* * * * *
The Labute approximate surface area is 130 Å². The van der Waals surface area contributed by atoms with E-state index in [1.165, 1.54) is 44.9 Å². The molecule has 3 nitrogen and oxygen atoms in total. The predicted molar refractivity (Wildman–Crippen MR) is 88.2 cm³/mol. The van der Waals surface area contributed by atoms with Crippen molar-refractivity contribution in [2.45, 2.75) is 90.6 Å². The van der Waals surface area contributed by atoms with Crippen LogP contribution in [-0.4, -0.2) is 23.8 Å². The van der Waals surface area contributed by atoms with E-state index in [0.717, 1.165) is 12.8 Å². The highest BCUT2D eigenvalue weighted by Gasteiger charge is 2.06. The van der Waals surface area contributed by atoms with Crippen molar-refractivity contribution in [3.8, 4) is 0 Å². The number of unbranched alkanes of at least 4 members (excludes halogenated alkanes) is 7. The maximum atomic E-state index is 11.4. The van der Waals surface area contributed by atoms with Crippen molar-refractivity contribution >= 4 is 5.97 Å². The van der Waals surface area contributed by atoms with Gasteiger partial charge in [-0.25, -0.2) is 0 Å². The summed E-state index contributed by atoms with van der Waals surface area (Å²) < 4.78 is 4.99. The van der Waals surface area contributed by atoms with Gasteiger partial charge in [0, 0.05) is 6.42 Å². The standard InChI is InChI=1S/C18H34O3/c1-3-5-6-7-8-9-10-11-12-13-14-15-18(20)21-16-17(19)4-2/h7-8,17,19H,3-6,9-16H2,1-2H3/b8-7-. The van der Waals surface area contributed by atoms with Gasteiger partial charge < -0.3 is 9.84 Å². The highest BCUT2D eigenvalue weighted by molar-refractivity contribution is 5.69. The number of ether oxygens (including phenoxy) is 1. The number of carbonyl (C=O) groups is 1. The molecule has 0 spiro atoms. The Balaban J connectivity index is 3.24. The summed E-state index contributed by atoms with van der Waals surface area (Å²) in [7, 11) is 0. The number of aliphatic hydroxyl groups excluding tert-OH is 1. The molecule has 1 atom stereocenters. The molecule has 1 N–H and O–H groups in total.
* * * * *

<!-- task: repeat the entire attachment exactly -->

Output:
The Labute approximate surface area is 130 Å². The van der Waals surface area contributed by atoms with E-state index in [1.165, 1.54) is 44.9 Å². The molecule has 3 nitrogen and oxygen atoms in total. The predicted molar refractivity (Wildman–Crippen MR) is 88.2 cm³/mol. The van der Waals surface area contributed by atoms with Crippen molar-refractivity contribution in [2.45, 2.75) is 90.6 Å². The van der Waals surface area contributed by atoms with Crippen LogP contribution in [-0.4, -0.2) is 23.8 Å². The van der Waals surface area contributed by atoms with E-state index in [0.717, 1.165) is 12.8 Å². The highest BCUT2D eigenvalue weighted by Gasteiger charge is 2.06. The van der Waals surface area contributed by atoms with Crippen molar-refractivity contribution in [3.8, 4) is 0 Å². The number of unbranched alkanes of at least 4 members (excludes halogenated alkanes) is 7. The maximum atomic E-state index is 11.4. The van der Waals surface area contributed by atoms with Crippen molar-refractivity contribution >= 4 is 5.97 Å². The van der Waals surface area contributed by atoms with Gasteiger partial charge in [-0.25, -0.2) is 0 Å². The summed E-state index contributed by atoms with van der Waals surface area (Å²) < 4.78 is 4.99. The van der Waals surface area contributed by atoms with Gasteiger partial charge in [0, 0.05) is 6.42 Å². The standard InChI is InChI=1S/C18H34O3/c1-3-5-6-7-8-9-10-11-12-13-14-15-18(20)21-16-17(19)4-2/h7-8,17,19H,3-6,9-16H2,1-2H3/b8-7-. The van der Waals surface area contributed by atoms with Gasteiger partial charge < -0.3 is 9.84 Å². The highest BCUT2D eigenvalue weighted by molar-refractivity contribution is 5.69. The number of ether oxygens (including phenoxy) is 1. The number of carbonyl (C=O) groups is 1. The molecule has 0 spiro atoms. The Balaban J connectivity index is 3.24. The summed E-state index contributed by atoms with van der Waals surface area (Å²) in [7, 11) is 0. The number of aliphatic hydroxyl groups excluding tert-OH is 1. The molecule has 1 atom stereocenters. The molecule has 1 N–H and O–H groups in total.